“Everyone works together,” Keetman says of the symbiosis she and Marcus cultivate on their land, thanks in large part to the efforts of the bees. Come November, out of sheer necessity, there is a mass expulsion of the male drones; they consume too much and contribute too little to get through the winter. This leaves the female workers and queen to support themselves during nature’s toughest season, “when every microgram of honey counts.” To survive, the bees cluster and rotate—with the queen remaining in the center—all while vibrating to maintain a temperature of 98 degrees in the hive.

“They’re constantly generating ambient heat that will help the entire hive survive,” Marcus says, adding that if they don’t have all the elements to survive — from food to heat — “they will die and the hive will perish — and that happens a lot in the northeast because we have such a cold winter.”

Langstroth, Top Bar and Warré Hives are all employed by Marcus and Keetman to house their tens of thousands of bees in Monterey. Photo by Hannah Van Sickle.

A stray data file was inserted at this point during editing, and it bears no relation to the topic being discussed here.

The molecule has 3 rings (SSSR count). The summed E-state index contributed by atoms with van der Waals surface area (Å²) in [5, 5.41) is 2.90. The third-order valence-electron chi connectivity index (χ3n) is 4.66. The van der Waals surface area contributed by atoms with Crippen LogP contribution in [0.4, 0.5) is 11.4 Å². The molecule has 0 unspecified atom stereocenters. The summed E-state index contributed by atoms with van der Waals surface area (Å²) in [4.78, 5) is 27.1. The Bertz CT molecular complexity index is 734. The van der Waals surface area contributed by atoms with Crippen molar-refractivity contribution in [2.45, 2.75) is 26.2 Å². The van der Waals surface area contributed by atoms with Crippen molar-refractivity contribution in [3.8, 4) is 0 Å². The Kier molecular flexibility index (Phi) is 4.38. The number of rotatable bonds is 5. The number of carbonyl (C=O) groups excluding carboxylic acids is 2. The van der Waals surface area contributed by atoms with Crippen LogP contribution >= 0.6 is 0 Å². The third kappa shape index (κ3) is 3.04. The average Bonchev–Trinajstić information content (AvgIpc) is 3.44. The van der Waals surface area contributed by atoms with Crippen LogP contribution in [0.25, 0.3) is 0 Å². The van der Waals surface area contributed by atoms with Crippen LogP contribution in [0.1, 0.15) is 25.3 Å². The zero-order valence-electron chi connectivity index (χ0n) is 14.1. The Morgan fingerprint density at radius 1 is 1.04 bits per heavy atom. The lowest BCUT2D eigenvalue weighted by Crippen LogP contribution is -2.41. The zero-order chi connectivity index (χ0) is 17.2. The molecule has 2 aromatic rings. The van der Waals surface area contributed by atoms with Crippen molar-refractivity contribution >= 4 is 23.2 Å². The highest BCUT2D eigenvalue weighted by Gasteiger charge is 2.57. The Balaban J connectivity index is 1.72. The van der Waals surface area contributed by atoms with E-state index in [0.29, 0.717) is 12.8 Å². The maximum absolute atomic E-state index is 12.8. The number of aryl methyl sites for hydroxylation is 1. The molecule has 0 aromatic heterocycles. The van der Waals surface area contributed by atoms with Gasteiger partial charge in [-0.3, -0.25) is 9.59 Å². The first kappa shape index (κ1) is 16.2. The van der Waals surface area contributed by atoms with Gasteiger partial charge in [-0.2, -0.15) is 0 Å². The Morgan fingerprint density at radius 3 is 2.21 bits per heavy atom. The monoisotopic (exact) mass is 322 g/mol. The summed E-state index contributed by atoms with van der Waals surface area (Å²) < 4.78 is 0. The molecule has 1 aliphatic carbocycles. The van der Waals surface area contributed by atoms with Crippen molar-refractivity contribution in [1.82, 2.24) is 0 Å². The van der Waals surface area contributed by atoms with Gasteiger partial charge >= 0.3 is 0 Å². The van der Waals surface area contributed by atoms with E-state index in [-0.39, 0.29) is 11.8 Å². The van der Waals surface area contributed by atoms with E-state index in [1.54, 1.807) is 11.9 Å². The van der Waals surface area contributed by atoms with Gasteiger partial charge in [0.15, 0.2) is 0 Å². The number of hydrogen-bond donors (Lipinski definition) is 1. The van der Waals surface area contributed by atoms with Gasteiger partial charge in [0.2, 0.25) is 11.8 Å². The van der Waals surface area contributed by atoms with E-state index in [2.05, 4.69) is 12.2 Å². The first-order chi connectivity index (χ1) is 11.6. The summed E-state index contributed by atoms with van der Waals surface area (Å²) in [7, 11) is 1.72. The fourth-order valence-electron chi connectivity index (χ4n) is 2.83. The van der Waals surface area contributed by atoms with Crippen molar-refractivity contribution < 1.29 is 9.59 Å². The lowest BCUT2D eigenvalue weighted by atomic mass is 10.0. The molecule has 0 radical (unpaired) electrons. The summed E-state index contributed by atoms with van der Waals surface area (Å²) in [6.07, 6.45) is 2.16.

At the end of my tour I was indeed “kissed” by a bee; in light of all my newfound knowledge, I was surprisingly disappointed. When Keetman gently pulled the sting from my cheek, she confirmed that the bee died on the sting. Even as I left, another highly unusual sight popped up—even for those well-versed in honeybees, as evidenced by the mini-swarm of bees visibly congregating in the tree above my parked car. Swarming usually occurs in the spring and early summer — after the queen has laid more after the winter solstice — and happens when a honeybee colony outgrows its home and the worker bees signal it’s time to move; in short, this process causes a single colony to split into two or more separate colonies, ultimately speeding up reproduction.–

“After all the flowers, they completely explode and expand [in number], and that’s their time – when the queen and the hive decide to make virgin queens (a queen bee who hasn’t mated with a drone yet). And then they swarm,” says Keetman.

“The queen is preparing for the succession of her offspring,” says Marcus (pointing to the highly evolved, female-oriented species). “This is a queen with her entourage escaped.”

“This is a small, little swarm,” Keetman explains, “and we’re going to catch her tonight—and give her a nice home…so they can have an easier time.”

“We’re constantly looking for bees,” Marcus says. “This is very unusual to see; you will never see this again.”